Transient Biogeochemical Cycling and Sediment Oxygen DemandEPA Grant Number: F5A20168
Title: Transient Biogeochemical Cycling and Sediment Oxygen Demand
Investigators: Bryant, Lee D.
Institution: Virginia Polytechnic Institute and State University
EPA Project Officer: Jones, Brandon
Project Period: July 1, 2005 through June 30, 2008
Project Amount: $111,172
RFA: STAR Graduate Fellowships (2005) RFA Text | Recipients Lists
Research Category: Academic Fellowships
This research focuses on the impact of transient lacustrine processes on biogeochemical sediment-water fluxes and sediment oxygen demand in lakes and reservoirs.
Sediment oxygen demand (SOD), which governs dissolved oxygen (DO) depletion in lakes and reservoirs, is largely controlled by oxygen availability and microbial degradation of organic matter. Organic loading of thermally stratified lakes and reservoirs may lead to significant depletion of DO in the bottom (hypolimnetic) water, resulting in the release of chemical species from sediments, decreased water quality, and increased drinking-water treatment costs. The dynamic nature of lacustrine processes (e.g., sediment-laden hydraulic inflows, differential settling of terrigenous material and organic detritus, and variable near-sediment oxygen concentrations) has been established; however, the degree to which SOD and sediment-water fluxes are specifically impacted by spatial and temporal variations in these processes needs further investigation. Hypolimnetic oxygenation systems (e.g., bubble-plume diffusers), used increasingly by drinking water and hydropower utilities to replenish DO while preserving stratification, can also impact SOD and biogeochemical cycling via diffuser-induced mixing and increased oxygen concentration gradients. Little work has been done to quantify oxygen penetration into sediments, “diffuser-induced” SOD, and soluble chemical fluxes at the sediment-water interface as a result of diffuser use. The objective of this research is to investigate and quantify the effects of variations in sediment loading, mineral and organic matter composition of influent sediments, and oxygen availability on biogeochemical cycling and SOD.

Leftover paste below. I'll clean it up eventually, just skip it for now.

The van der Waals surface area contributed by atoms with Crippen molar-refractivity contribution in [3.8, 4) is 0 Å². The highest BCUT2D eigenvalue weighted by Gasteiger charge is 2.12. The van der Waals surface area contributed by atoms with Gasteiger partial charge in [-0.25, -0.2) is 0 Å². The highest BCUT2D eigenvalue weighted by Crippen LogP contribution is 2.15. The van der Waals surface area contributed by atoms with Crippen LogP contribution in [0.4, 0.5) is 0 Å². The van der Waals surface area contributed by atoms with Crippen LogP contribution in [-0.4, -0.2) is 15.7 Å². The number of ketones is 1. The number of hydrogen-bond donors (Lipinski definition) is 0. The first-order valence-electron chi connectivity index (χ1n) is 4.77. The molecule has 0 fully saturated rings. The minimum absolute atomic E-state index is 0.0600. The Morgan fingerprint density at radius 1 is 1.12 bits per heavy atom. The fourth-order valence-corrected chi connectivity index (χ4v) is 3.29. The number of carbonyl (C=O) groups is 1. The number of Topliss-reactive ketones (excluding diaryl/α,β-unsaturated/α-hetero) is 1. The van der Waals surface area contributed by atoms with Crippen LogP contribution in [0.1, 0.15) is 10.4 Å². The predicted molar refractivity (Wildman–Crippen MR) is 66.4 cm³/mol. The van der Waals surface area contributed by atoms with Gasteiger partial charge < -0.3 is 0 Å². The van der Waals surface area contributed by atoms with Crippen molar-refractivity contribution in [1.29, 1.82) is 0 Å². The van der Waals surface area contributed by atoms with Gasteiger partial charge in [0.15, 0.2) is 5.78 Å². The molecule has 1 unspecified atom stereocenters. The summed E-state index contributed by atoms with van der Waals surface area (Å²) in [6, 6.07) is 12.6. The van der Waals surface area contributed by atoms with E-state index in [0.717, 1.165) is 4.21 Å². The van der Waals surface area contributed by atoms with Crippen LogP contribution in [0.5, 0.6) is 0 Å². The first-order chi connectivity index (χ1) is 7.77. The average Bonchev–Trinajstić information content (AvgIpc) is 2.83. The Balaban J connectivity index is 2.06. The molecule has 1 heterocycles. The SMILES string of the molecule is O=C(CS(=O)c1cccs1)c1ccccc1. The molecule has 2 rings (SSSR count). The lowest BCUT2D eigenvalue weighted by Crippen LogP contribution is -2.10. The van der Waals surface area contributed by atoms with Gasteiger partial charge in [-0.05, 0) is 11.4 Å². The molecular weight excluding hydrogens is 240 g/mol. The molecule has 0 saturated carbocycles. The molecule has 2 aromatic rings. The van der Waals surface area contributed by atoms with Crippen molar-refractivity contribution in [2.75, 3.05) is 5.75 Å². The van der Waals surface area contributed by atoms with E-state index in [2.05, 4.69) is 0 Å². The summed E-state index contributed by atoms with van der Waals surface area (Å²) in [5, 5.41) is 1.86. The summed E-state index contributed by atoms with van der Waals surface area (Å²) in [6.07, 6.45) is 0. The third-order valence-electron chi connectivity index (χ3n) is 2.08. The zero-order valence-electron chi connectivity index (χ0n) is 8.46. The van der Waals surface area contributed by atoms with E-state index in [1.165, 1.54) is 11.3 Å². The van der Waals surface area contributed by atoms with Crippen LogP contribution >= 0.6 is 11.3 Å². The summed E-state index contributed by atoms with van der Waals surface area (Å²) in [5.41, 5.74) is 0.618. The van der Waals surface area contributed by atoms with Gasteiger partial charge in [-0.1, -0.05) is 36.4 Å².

A network of measurements based on a comprehensive reservoir sampling grid will be performed. Sediment, porewater, and water column data will be collected prior to, during, and following both sediment loading and diffuser use to isolate the influences of sediment distribution, nutrient loading, and oxygen availability on SOD and chemical fluxes. Specific experimental objectives are to elucidate the effects of sedimentation rate on SOD and to quantify biological and chemical SOD fractions as a function of oxygen availability and sediment composition. Building on recent work that models sediment diagenesis during unsteady-state conditions, data obtained in-situ and in the laboratory will be used to extend an existing sediment model and incorporate the transient processes characterized in this research.
Through this research, the effects of variable sediment accumulation and oxygen concentration on SOD and soluble chemical fluxes will be quantified. This study will enable correct estimates of “diffuser-induced” SOD to be made that will facilitate appropriate design of hypolimnetic oxygenation systems. Understanding the impacts that transient lacustrine processes have on sediments and the overlying water column is crucial for accurately quantifying SOD, optimizing water quality, and enhancing our ability to manage lakes and reservoirs.